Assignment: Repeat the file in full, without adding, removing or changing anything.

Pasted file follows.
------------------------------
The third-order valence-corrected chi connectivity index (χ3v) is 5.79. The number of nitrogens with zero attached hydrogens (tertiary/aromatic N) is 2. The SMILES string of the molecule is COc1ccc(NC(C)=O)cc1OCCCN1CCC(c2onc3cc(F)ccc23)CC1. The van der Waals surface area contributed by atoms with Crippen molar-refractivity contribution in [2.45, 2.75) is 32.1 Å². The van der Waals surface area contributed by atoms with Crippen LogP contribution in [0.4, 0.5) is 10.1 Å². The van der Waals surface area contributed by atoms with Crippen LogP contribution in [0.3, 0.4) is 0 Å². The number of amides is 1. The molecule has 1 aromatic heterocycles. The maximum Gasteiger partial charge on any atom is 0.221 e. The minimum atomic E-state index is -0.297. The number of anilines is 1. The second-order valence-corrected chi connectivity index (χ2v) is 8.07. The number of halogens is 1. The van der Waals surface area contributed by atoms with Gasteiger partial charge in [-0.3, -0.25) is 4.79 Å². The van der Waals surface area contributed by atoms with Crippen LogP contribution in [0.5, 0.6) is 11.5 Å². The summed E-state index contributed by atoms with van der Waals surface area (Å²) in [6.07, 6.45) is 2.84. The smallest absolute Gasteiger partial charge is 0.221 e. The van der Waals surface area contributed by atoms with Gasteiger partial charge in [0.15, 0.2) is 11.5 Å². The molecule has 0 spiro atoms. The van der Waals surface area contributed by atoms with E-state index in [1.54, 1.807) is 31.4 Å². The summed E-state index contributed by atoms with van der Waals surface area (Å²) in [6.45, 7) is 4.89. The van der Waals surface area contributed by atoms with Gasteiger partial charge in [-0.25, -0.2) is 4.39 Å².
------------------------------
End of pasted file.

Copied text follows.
The third-order valence-corrected chi connectivity index (χ3v) is 5.79. The number of nitrogens with zero attached hydrogens (tertiary/aromatic N) is 2. The SMILES string of the molecule is COc1ccc(NC(C)=O)cc1OCCCN1CCC(c2onc3cc(F)ccc23)CC1. The van der Waals surface area contributed by atoms with Crippen molar-refractivity contribution in [2.45, 2.75) is 32.1 Å². The van der Waals surface area contributed by atoms with Crippen LogP contribution in [0.4, 0.5) is 10.1 Å². The van der Waals surface area contributed by atoms with Crippen LogP contribution in [0.3, 0.4) is 0 Å². The number of amides is 1. The molecule has 1 aromatic heterocycles. The maximum Gasteiger partial charge on any atom is 0.221 e. The minimum atomic E-state index is -0.297. The number of anilines is 1. The second-order valence-corrected chi connectivity index (χ2v) is 8.07. The number of halogens is 1. The van der Waals surface area contributed by atoms with Gasteiger partial charge in [-0.3, -0.25) is 4.79 Å². The van der Waals surface area contributed by atoms with Crippen LogP contribution in [0.5, 0.6) is 11.5 Å². The summed E-state index contributed by atoms with van der Waals surface area (Å²) in [6.07, 6.45) is 2.84. The smallest absolute Gasteiger partial charge is 0.221 e. The van der Waals surface area contributed by atoms with Gasteiger partial charge in [0.15, 0.2) is 11.5 Å². The molecule has 0 spiro atoms. The van der Waals surface area contributed by atoms with E-state index in [1.54, 1.807) is 31.4 Å². The summed E-state index contributed by atoms with van der Waals surface area (Å²) in [6.45, 7) is 4.89. The van der Waals surface area contributed by atoms with Gasteiger partial charge in [-0.25, -0.2) is 4.39 Å².